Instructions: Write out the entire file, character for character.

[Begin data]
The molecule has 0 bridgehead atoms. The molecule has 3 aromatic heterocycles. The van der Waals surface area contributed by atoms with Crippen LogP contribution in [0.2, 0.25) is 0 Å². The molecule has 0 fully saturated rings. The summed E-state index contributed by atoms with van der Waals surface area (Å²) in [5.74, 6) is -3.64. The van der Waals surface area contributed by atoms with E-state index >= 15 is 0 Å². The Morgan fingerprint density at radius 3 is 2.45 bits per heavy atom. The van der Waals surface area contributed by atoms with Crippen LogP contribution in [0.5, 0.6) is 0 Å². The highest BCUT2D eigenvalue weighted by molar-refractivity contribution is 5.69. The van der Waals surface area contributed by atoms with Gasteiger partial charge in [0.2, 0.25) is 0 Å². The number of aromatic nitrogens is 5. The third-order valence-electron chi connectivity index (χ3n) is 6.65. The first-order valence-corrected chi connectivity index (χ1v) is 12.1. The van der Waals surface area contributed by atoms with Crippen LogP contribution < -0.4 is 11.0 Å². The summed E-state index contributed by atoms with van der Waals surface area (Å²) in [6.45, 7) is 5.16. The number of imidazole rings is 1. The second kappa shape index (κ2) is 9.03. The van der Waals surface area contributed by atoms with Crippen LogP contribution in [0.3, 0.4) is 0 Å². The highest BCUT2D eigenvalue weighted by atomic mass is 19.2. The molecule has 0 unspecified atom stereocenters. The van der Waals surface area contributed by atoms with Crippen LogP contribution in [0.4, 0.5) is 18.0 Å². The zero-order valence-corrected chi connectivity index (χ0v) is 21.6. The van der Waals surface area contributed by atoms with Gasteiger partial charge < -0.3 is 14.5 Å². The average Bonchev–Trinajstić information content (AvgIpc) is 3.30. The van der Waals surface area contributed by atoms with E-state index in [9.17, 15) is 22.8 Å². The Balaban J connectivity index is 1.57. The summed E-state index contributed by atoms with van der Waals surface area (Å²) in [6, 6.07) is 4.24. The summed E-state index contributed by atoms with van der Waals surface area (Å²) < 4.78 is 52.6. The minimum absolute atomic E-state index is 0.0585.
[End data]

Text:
The molecule has 0 bridgehead atoms. The molecule has 3 aromatic heterocycles. The van der Waals surface area contributed by atoms with Crippen LogP contribution in [0.2, 0.25) is 0 Å². The molecule has 0 fully saturated rings. The summed E-state index contributed by atoms with van der Waals surface area (Å²) in [5.74, 6) is -3.64. The van der Waals surface area contributed by atoms with E-state index >= 15 is 0 Å². The Morgan fingerprint density at radius 3 is 2.45 bits per heavy atom. The van der Waals surface area contributed by atoms with Crippen LogP contribution in [0.5, 0.6) is 0 Å². The highest BCUT2D eigenvalue weighted by molar-refractivity contribution is 5.69. The van der Waals surface area contributed by atoms with Gasteiger partial charge in [0.2, 0.25) is 0 Å². The number of aromatic nitrogens is 5. The third-order valence-electron chi connectivity index (χ3n) is 6.65. The first-order valence-corrected chi connectivity index (χ1v) is 12.1. The van der Waals surface area contributed by atoms with Crippen LogP contribution < -0.4 is 11.0 Å². The summed E-state index contributed by atoms with van der Waals surface area (Å²) in [6.45, 7) is 5.16. The number of imidazole rings is 1. The second kappa shape index (κ2) is 9.03. The van der Waals surface area contributed by atoms with Crippen LogP contribution in [0.3, 0.4) is 0 Å². The highest BCUT2D eigenvalue weighted by atomic mass is 19.2. The molecule has 0 unspecified atom stereocenters. The van der Waals surface area contributed by atoms with Crippen LogP contribution in [0.4, 0.5) is 18.0 Å². The zero-order valence-corrected chi connectivity index (χ0v) is 21.6. The van der Waals surface area contributed by atoms with Gasteiger partial charge < -0.3 is 14.5 Å². The average Bonchev–Trinajstić information content (AvgIpc) is 3.30. The van der Waals surface area contributed by atoms with E-state index in [9.17, 15) is 22.8 Å². The Balaban J connectivity index is 1.57. The summed E-state index contributed by atoms with van der Waals surface area (Å²) in [6, 6.07) is 4.24. The summed E-state index contributed by atoms with van der Waals surface area (Å²) < 4.78 is 52.6. The minimum absolute atomic E-state index is 0.0585.